Tonight, we saw the future of the blues. Those are words you are supposed to say about Laurence Jones gigs and they are true tonight as well. But tonight, you are saying them about a local boy – literally – that isn’t Jones but instead Toby Lee. Lee is a friend of Jones’ and jams with him on two songs tonight, “Foolin’ Me” and the crunchy, “What’s It Gonna Be” and it would be true to say that the really young guitarist steals the young guitarist’s limelight for ten minutes. Look out for Toby Lee, because he’s special.
There is another reason for mentioning the young pretender at the start too, because at the ripe old age of 26, Laurence Jones – for whom this is a hometown show – has been through that stage. He’s been mentored by Walter Trout, played with Kenny Wayne Shepherd (the first time MV saw him was upstairs here, opening for KWS, actually) and whilst its lovely to see him want to give a helping hand to a young lad just like he was, it feels like he’s been looking to pass the baton of the next big blues thing for a while.
Tonight’s show – a mammoth two-hour undertaking – is in support of his new record, “The Truth” which saw him and his brilliant band move away from “the blues” as it were and into more rock, pop and soul areas. It is a natural progression though, and one which sees him look totally at ease on stage here. Smiling and happy, Jones has an air of contentment about him as he launches into things with the first two from the new one. “What Would You Do?” is soul tinged, but “Don’t You Let Me Go” has enough rock about it to pack a punch – indeed it is noticeably heavier than on the record.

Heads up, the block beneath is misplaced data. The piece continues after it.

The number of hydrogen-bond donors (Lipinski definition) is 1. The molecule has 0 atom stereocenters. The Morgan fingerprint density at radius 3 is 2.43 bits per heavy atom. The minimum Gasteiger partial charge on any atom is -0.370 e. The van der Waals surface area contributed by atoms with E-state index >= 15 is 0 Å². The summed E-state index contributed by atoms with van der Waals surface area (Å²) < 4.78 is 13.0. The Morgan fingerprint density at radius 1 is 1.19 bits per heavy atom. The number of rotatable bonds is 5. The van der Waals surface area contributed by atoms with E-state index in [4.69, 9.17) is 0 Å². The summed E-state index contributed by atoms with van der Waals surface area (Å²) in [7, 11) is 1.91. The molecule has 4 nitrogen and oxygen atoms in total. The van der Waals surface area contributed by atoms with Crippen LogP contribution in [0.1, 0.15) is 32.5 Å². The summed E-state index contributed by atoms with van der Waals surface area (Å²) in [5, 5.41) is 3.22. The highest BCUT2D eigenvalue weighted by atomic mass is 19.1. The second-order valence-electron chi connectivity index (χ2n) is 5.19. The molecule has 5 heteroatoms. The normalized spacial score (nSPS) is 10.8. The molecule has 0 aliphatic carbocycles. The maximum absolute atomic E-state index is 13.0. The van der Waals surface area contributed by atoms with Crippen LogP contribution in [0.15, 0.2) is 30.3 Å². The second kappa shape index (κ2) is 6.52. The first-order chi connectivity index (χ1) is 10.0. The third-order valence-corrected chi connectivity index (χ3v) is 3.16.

The same is true for much of the fresh material, road testing perhaps, or just the way it sounds through some big old Stacks, but there is a grit about stuff like “Gone Away” to go with the polish.
“Never Good Enough” completes an opening quartet of “…Truth” cuts, but does so in a laid back, shimmering, almost Clapton way, before the title track from his 2016 record “Take Me High” is a vehicle for the wonderful organ playing of Bennet Holland to come to the fore. This is followed by “Thunder In The Sky”, which Jones describes as “the start of my career”. It is certainly delivered with passion here, with Jones dropping to his knees to play some of it, and there is a reverence too, with which he delivers a funky version of “All Along The Watchtower”, which he injects with a touch of The Stones’ “Miss You” seemingly just for fun.
There is a charming innocence about the guitarist too. “Keep Me Up At Night” brings the sunshine, but also the thought that it “is about staying up late and doing what you want” and the general feeling is one of a band who are thoroughly enjoying what they do. There is, for example, a lovely bit of improvised interplay between Jones and Holland that not even a broken string can halt.
Confident enough to come off the mic for parts of “Take Me”, he is equally happy to go for some balls out pure rock n roll with “Foolin’ Me” during which he marches off stage to get up close and personal with his people.
After Toby Lee’s numbers bring the house down, there are a couple of encores. “I Will” becomes a piece of defiance to the world outside and the slow-building and deeply personal “Thinking About Tomorrow” prove that Jones can switch on the blues whenever he likes.
But oddly it’s what he says, perhaps, rather than what he plays that hold the key to Laurence Jones in 2018. “Real music has heart and soul, that’s what we do”, he explains. Which is precisely why Laurence Jones needed to make the changes to his sound that he has this year. Anything else wouldn’t have been honest and, well, truthful. And those two words – along with maybe “joyous” – sum this up more than any others. No longer the future, Laurence Jones has arrived.